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Switching from originator to biosimilar epoetins appears to be effective and safe Posted 04/10/2019

Switching between biological drugs during pharmacological treatment leads prescribers and patients to ask themselves the question: ‘Will it be safe?’. In particular, when switching from an originator to a biosimilar, the belief that this choice is shaped by economic reasons feeds suspicions and controversies.

Uncertainties expressed by prescribers, patients and decision makers call for the production of clinical practice data that can provide timely and valid answers on these issues.

A recent Italian study published in Drug Safety tries to dispel these doubts by evaluating the effectiveness and safety of such switching in patients with chronic kidney disease (CKD) [1].

The multi-database cohort study was conducted using healthcare databases from four Italian geographical areas. The cohort consisted of CKD patients initiating long-term epoetin alpha therapy (erythropoiesis-stimulating agents [ESA-α]) between 2009 and 2015. Switching was defined as any transition between originator/biosimilar ESA-α to any other epoetin in a series of two consecutive prescriptions up to two years. Switchers were matched 1:1 with non-switchers by baseline propensity score and duration of treatment. Lack of effectiveness and safety of switching versus non-switching were evaluated through Cox regression models. In addition, a direct comparison between the two switcher cohorts, i.e. switchers from originator to any other ESAs or from biosimilars to any other ESAs, was also performed.

The study involved 14,400 users of ESA-α for anaemia due to CKD (61.4% originator, 38.6% biosimilar). The results showed no differences in effectiveness [HR = 1.02; 0.79-1.31 originators; HR = 1.16;0.75-1.79 biosimilars] and safety outcomes [HR = 1.08; 0.77-1.50 originators; HR = 1.20;0.66-2.21 biosimilars] between ESA-α switchers and non-switchers. Cumulative probabilities of recording an adverse event, either in terms of lack of effectiveness or safety issue, were found to be highly similar for both switching groups. The robustness of the results was confirmed by several pre-specified subgroup analyses.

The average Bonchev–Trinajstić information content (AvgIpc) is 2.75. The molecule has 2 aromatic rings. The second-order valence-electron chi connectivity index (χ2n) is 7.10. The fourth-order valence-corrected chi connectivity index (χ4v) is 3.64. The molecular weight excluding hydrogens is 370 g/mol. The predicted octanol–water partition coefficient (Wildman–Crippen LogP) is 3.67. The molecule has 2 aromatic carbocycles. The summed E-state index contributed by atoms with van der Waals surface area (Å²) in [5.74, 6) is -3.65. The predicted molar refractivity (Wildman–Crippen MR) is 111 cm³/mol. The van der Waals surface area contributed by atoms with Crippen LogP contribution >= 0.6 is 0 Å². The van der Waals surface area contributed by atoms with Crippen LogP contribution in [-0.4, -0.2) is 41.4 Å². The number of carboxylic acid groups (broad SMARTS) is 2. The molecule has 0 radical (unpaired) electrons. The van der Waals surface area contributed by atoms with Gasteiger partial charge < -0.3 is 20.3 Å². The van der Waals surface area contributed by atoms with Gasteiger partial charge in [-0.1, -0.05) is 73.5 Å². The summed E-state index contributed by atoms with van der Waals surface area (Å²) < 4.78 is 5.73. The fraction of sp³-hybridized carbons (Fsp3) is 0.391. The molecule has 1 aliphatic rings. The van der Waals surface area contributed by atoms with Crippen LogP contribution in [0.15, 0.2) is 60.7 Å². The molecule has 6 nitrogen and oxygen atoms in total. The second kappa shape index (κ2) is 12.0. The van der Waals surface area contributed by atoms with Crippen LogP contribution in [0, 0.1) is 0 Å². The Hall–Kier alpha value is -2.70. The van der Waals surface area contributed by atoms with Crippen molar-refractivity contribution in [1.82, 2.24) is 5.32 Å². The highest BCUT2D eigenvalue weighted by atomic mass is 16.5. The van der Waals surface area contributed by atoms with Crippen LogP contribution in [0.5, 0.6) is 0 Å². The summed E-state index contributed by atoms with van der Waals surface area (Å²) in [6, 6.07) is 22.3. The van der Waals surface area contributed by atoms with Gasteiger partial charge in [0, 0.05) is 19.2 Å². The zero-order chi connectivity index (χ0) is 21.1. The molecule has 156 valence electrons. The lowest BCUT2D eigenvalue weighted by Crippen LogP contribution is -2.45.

In summary, this large-scale observational study suggests that switching from epoetin-α to other epoetins, including biosimilar and originator versions, in patients with CKD is effective and safe. These results may be very useful to support clinical decisions related to switching drug therapies and promote better health policies to improve the uptake of biosimilars in the population.

Conflict of interest
The authors of the research paper [1] declared that there was no conflict of interest, except for Rosa Gini, who disclosed a personal interest in sustainability of universal healthcare systems.

Abstracted by Valeria Belleudi, researcher at the Department of Epidemiology, Lazio Regional Health Service, Rome, Italy.

Editor’s comment
Readers interested to learn more about biosimilars in Italy are invited to visit www.gabi-journal.net to view the following manuscripts published in GaBI Journal:

Biosimilars in Italy: what do real-world data reveal?

GaBI Journal is indexed in Embase, Scopus, Emerging Sources Citation Index and more.

Readers interested in contributing a research or perspective paper to GaBI Journal – an independent, peer reviewed academic journal – please send us your submission here.

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1. Belleudi V, Trotta F, Addis A et al. Effectiveness and Safety of Switching Originator and Biosimilar Epoetins in Patients with Chronic Kidney Disease in a Large-Scale Italian Cohort Study. Drug Saf 2019. Jun 21. doi: 10.1007/s40264-019-00845-y.

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